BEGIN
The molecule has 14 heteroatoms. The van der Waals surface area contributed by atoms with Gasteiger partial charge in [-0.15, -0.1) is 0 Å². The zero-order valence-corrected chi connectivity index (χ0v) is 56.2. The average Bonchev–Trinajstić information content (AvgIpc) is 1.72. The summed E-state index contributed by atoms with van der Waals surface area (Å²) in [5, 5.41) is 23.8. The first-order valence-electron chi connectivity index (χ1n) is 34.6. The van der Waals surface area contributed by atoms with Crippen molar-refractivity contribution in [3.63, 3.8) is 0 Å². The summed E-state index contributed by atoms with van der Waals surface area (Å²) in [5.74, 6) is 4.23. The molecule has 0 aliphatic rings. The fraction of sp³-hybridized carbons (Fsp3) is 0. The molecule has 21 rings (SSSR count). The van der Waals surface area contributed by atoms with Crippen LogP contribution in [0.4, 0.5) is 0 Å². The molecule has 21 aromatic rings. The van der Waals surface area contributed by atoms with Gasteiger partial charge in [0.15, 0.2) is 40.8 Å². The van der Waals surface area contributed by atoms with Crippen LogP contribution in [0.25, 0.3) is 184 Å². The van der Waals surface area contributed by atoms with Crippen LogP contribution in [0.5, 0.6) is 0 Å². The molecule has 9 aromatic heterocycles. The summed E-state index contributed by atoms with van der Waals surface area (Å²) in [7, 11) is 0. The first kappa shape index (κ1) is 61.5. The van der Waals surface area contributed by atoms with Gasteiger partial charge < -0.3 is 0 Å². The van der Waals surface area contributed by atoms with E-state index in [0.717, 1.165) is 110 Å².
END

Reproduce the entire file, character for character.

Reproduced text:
The molecule has 14 heteroatoms. The van der Waals surface area contributed by atoms with Gasteiger partial charge in [-0.15, -0.1) is 0 Å². The zero-order valence-corrected chi connectivity index (χ0v) is 56.2. The average Bonchev–Trinajstić information content (AvgIpc) is 1.72. The summed E-state index contributed by atoms with van der Waals surface area (Å²) in [5, 5.41) is 23.8. The first-order valence-electron chi connectivity index (χ1n) is 34.6. The van der Waals surface area contributed by atoms with Crippen molar-refractivity contribution in [3.63, 3.8) is 0 Å². The summed E-state index contributed by atoms with van der Waals surface area (Å²) in [5.74, 6) is 4.23. The molecule has 0 aliphatic rings. The fraction of sp³-hybridized carbons (Fsp3) is 0. The molecule has 21 rings (SSSR count). The van der Waals surface area contributed by atoms with Crippen LogP contribution in [0.4, 0.5) is 0 Å². The molecule has 21 aromatic rings. The van der Waals surface area contributed by atoms with Gasteiger partial charge in [0.15, 0.2) is 40.8 Å². The van der Waals surface area contributed by atoms with Crippen LogP contribution in [0.25, 0.3) is 184 Å². The van der Waals surface area contributed by atoms with Crippen LogP contribution in [0.5, 0.6) is 0 Å². The molecule has 9 aromatic heterocycles. The summed E-state index contributed by atoms with van der Waals surface area (Å²) in [7, 11) is 0. The first kappa shape index (κ1) is 61.5. The van der Waals surface area contributed by atoms with Gasteiger partial charge < -0.3 is 0 Å². The van der Waals surface area contributed by atoms with E-state index in [0.717, 1.165) is 110 Å².